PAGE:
Pub: 2016 Jan 13 Epub: 2016 Jan 13 Authors Wallis A , Butt H , Ball M , Lewis DP , Bruck D ,
Summary Html Article Publication
πŸ““ Chronic fatigue syndrome patients have alterations in their oral microbiome composition and function.
PloS one (PLoS One ) Vol: 13 Issue 9 Pages: e0203503
Pub: 2018 Epub: 2018 Sep 11 Authors Wang T , Yu L , Xu C , Pan K , Mo M , Duan M , Zhang Y , Xiong H ,
Summary Publication Publication
πŸ““ Gut-associated lymphoid tissue, gut microbes and susceptibility to experimental autoimmune encephalomyelitis.
Beneficial microbes (Benef Microbes ) Vol: 7 Issue 3 Pages: 363-73
Pub: 2016 Jun Epub: 2016 Feb 3 Authors Stanisavljevic S , Lukic J , Momcilovic M , Miljkovic M , Jevtic B , Kojic M , Golic N , Mostarica Stojkovic M , Miljkovic D ,
Summary Publication Publication
πŸ““ Increased d-lactic Acid intestinal bacteria in patients with chronic fatigue syndrome.
In vivo (Athens, Greece) (In Vivo ) Vol: 23 Issue 4 Pages: 621-8
Pub: 2009 Jul-Aug Epub: Authors Sheedy JR , Wettenhall RE , Scanlon D , Gooley PR , Lewis DP , McGregor N , Stapleton DI , Butt HL , DE Meirleir KL ,


This is where an event, like stress, causes the behavior of DNA to change. Your DNA is the same, just a “switch” is turned on or off.

Going Forward with Treatment

My attitude is evidence based action with testable models. If you walk into a physician’s office, it is unlikely that they will be aware with the many sides of the dice. Usually, they want simple “follow the recipe book” cases where what to do is clear.

For myself, I had the luxury of unbelievable, unlimited, medical coverage for a few years. I found some of the DNA issues, and to quote a physician “You are extremely lucky with that mutation, it is very treatable” — I became a piracetam addict when needed. Most people do not have that luxury.

Looking at 8 items above, I ask the same question:

  • Is it objective measurable?
    • Can you get the test (willing MD, cost)
  • Is it treatable?
    • Do we have actual clinical studies showing treatment is effective?
      • Is the treatment just symptom relief or remission?
    • What are the risk of side-effects?

If getting information from a test is not clearly actionable, then it does not help with treatment and not worth the expense. Testing for testing sake is a luxury for the rich.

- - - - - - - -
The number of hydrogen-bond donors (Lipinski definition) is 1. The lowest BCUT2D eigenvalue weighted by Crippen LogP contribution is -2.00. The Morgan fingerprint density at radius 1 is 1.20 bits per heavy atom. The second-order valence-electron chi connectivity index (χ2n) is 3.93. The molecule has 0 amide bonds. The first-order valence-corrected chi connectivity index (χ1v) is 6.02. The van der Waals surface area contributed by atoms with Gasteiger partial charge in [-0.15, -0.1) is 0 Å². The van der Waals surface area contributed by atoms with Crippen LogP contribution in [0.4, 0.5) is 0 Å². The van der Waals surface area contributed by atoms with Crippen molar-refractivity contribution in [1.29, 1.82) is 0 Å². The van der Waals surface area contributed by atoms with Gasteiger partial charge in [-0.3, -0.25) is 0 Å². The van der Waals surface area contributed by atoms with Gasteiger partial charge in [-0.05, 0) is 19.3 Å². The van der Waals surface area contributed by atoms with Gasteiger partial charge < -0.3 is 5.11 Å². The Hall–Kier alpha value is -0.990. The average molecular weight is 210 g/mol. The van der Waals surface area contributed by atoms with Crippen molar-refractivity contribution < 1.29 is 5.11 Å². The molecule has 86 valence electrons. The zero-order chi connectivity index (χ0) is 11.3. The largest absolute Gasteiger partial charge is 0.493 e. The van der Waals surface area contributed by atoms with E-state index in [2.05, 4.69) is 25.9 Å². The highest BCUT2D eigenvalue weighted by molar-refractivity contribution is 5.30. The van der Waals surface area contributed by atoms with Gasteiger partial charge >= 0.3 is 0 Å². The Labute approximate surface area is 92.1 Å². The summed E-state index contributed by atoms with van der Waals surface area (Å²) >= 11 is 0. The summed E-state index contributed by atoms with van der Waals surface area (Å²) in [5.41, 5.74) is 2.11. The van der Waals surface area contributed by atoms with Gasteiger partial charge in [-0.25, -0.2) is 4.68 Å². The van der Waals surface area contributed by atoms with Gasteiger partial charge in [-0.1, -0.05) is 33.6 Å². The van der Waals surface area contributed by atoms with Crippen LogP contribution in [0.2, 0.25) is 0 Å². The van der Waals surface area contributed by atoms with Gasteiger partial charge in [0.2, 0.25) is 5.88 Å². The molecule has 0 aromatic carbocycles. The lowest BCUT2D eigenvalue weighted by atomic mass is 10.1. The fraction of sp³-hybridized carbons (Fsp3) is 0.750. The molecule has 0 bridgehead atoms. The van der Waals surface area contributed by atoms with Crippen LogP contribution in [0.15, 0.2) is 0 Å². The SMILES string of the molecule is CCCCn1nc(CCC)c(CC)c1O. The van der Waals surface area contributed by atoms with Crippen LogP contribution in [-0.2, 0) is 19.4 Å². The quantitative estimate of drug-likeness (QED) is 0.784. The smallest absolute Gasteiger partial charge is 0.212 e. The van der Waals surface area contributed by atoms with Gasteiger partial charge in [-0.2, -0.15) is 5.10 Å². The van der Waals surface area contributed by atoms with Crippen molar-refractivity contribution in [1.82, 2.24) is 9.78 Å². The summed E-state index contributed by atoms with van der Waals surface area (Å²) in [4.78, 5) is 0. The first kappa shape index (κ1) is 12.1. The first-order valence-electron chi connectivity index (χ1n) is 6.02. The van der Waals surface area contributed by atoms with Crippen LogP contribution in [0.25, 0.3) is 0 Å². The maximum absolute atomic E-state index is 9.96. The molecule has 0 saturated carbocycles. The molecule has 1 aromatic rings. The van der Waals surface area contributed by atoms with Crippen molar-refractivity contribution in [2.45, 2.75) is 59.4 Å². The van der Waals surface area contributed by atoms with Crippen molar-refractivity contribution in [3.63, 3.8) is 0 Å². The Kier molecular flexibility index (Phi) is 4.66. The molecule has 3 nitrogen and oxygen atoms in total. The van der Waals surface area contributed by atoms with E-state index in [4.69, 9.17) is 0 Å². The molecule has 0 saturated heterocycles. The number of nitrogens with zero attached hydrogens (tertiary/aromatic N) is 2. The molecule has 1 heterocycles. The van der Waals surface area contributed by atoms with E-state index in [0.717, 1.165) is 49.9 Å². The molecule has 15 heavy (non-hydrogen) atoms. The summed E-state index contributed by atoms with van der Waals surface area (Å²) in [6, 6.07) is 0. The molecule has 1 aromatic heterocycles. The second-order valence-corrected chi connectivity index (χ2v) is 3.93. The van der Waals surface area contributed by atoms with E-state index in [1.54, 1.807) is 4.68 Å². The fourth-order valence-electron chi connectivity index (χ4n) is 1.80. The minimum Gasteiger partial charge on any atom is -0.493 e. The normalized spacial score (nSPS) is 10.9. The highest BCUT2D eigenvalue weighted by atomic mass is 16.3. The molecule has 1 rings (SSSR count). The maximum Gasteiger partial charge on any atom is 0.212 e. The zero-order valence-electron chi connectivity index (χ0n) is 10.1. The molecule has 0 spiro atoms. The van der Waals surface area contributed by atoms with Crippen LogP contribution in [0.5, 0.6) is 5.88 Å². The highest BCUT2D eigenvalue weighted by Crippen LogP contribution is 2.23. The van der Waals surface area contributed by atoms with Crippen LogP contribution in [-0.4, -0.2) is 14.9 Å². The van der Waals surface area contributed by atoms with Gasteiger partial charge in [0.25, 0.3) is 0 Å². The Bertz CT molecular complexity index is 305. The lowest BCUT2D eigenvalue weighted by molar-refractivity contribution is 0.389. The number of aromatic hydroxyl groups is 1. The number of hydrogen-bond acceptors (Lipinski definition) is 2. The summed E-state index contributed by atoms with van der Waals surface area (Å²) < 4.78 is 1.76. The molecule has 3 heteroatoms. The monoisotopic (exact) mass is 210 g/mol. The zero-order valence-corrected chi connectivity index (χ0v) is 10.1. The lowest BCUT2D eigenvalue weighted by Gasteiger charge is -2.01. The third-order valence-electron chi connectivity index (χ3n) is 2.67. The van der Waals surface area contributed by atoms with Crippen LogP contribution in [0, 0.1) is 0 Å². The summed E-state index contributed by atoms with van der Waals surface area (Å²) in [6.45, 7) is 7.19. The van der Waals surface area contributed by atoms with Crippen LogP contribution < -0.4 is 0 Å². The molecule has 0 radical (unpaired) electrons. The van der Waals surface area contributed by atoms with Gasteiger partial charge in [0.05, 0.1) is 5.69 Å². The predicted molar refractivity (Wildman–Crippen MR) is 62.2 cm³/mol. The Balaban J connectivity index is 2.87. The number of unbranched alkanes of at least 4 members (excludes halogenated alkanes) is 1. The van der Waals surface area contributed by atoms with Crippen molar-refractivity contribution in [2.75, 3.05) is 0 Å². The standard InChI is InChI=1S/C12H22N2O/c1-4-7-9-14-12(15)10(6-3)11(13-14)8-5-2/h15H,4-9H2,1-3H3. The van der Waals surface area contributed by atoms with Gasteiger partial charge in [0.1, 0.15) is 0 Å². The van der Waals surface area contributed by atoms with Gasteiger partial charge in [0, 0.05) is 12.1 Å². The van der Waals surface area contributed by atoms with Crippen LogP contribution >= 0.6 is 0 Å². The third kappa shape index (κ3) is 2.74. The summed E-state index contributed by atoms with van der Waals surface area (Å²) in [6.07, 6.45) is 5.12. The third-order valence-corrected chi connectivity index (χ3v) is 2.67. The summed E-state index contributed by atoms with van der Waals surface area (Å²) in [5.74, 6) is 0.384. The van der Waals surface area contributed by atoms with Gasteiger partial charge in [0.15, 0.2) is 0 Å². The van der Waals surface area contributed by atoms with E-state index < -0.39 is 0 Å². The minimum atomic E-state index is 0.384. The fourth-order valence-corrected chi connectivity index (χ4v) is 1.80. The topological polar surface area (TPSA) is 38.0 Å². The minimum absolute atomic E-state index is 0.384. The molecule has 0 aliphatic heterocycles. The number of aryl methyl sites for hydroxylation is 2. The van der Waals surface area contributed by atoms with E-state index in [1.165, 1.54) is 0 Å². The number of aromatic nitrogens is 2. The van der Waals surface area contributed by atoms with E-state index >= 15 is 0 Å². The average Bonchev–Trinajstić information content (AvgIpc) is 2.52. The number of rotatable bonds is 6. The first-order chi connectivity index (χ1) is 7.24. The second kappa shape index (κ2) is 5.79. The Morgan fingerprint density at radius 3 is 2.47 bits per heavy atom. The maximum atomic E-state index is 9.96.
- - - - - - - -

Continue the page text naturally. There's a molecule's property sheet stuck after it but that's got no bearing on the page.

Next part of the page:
My Criteria in evaluating new proposed models. “

Many people will advocate that just one of these 8 sides of the die needs to be done for a cure. IMHO, if the model does not address most of these factors, it is likely to work for only a few.

For me, the Microbiome model appears the best to use.

  • Microbiome tests are cheap and do not require a MD to be involved — Objective
  • We have hundreds of studies showing substances alters the microbiome
  • Risk of side-effects with non-prescription items is low

And it is connected to the other factors above well.

  • Many of the organic acid and metabolites are produced by the microbiome. Thus correcting the microbiome is likely to resolve this I compute many of these using Kyoto Encyclopedia of Genes and Genomes data.
  • Vitamins and Mineral absorption is deeply influences by the microbiome too!

If you have DNA information, for example on your methylation, this impacts your microbiome and the reverse. Being tested for DNA SNPs that does not have effective treatment is a waste of money. The individual’s microbiome is greatly influenced by their DNA. They co-exist and co-operate. In some cases, the microbiome bacteria can produce anticoagulants and fibrinolytics which can counter some coagulation issues.


Over the last 30 years, I have constantly seen people proposing this model or that model. Usually the model is focusing on a single aspect of one the die sides above. For ME/CFS, it was the search for an occult virus that was the root cause of this condition. This often comes out of a need to reduce to the simple in whatever specialty that the researcher or physician is trained in. The wages of over-specialization in modern medicine. Be wary of any model that does not offer a concrete explanation for all of the laboratory results in the literature. Often models will cherry-pick studies and ignore the majority of other studies, or do vague hand waving.

The cause is almost never just one of the above factors, but typically many.